St John’s celebrates 190 years

Bishop Ross Nicholson shows Reuben Kirton, 3, around St John’s Church during the 190th anniversary celebrations. Picture: NEIL RICHARDSON
Bishop Ross Nicholson shows Reuben Kirton, 3, around St John’s Church during the 190th anniversary celebrations. Picture: NEIL RICHARDSON

BISHOP Ross Nicholson looks over his congregation and with great gesturing delivers a sermon  as he has many times before at St John’s. 

But the hundreds of pairs of eyes looking back up are seeking a special message this day.

The Anglican church service on Sunday was one to commemorate the 190th anniversary of the parish’s building, a past that parallels Launceston’s.

The bishop, at least, didn’t need to preach to the converted inside the walls of the church. 

The historical detail that St John’s displays is overwhelming, as plaques, tablets and stained-glass windows are a reminder of the city’s strong connection to its faith.

‘‘It’s the place of the people, it’s continuity of history within the people of the church,’’ Bishop Nicholson said. 

‘‘Of course the building is a fantastic reminder to the city that the church is here, but the significant thing for me is that for more than 190 years actually, in fact about 200 years, there have been Christians in Launceston serving that wider community,’’ he said.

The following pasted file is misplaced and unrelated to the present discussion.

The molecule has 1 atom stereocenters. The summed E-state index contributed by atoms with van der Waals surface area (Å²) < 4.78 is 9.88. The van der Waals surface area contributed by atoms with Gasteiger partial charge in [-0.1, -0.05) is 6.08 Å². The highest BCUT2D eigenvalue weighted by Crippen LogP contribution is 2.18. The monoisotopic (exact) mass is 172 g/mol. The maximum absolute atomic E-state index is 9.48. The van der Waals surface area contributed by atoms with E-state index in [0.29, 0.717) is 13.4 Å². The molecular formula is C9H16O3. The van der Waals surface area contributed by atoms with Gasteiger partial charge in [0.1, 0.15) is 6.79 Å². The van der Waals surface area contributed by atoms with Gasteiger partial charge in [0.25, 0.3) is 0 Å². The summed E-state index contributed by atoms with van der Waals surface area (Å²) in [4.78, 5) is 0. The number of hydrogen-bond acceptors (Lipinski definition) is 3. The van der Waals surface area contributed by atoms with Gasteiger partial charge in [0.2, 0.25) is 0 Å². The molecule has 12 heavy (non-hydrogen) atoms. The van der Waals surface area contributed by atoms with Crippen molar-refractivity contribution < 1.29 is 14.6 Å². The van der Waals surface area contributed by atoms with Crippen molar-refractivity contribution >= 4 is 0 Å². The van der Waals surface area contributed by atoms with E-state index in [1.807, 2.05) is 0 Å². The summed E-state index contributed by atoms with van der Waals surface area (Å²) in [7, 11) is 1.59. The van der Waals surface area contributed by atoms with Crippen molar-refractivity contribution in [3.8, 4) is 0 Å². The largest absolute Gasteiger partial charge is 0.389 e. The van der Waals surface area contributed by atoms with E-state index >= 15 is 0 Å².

Seven years before the laying of the initial corner stone on its current site, parishioners in ‘the camp’ – as Launceston was known back in 1818 – were summoned to services in a blacksmith’s shop, until the church was built.

‘‘The beauty of this church is that it’s been the centre of Launceston for its whole history,’’ he said.

‘‘Think about it: the church was cleared out of the bush and it’s always had a pretty prominent position in our city, so it’s been a really significant building.’’

Numbers were higher than usual for the combined service on Sunday, with 250 parishioners attending the first commemorative service for the day.

Holy Communion was followed by morning tea and barbecue lunch, with Evensong later. Bishop Nicholson said the overwhelming message of the day was community and family.

‘‘That’s what we’ve wanted to impress upon our congregation members,’’ he said. ‘‘We are a family, so we eat together. 

‘‘The communion is a symbolic eating together, but the barbecue is the real family together.’’

The celebratory weekend ended with Evensong on Sunday, which was attended by about 150 people.

The traditional service, led by the Reverend Nat Reuss, with Bishop Phillip Newell delivering the sermon, was described as being a ‘‘beautiful’’ way to end proceedings.

Church member Jenny Gill, whose family has been connected to the church since 1831, said she loved the church as a building.

‘‘But it’s the people that come here that really make it what it is.’’


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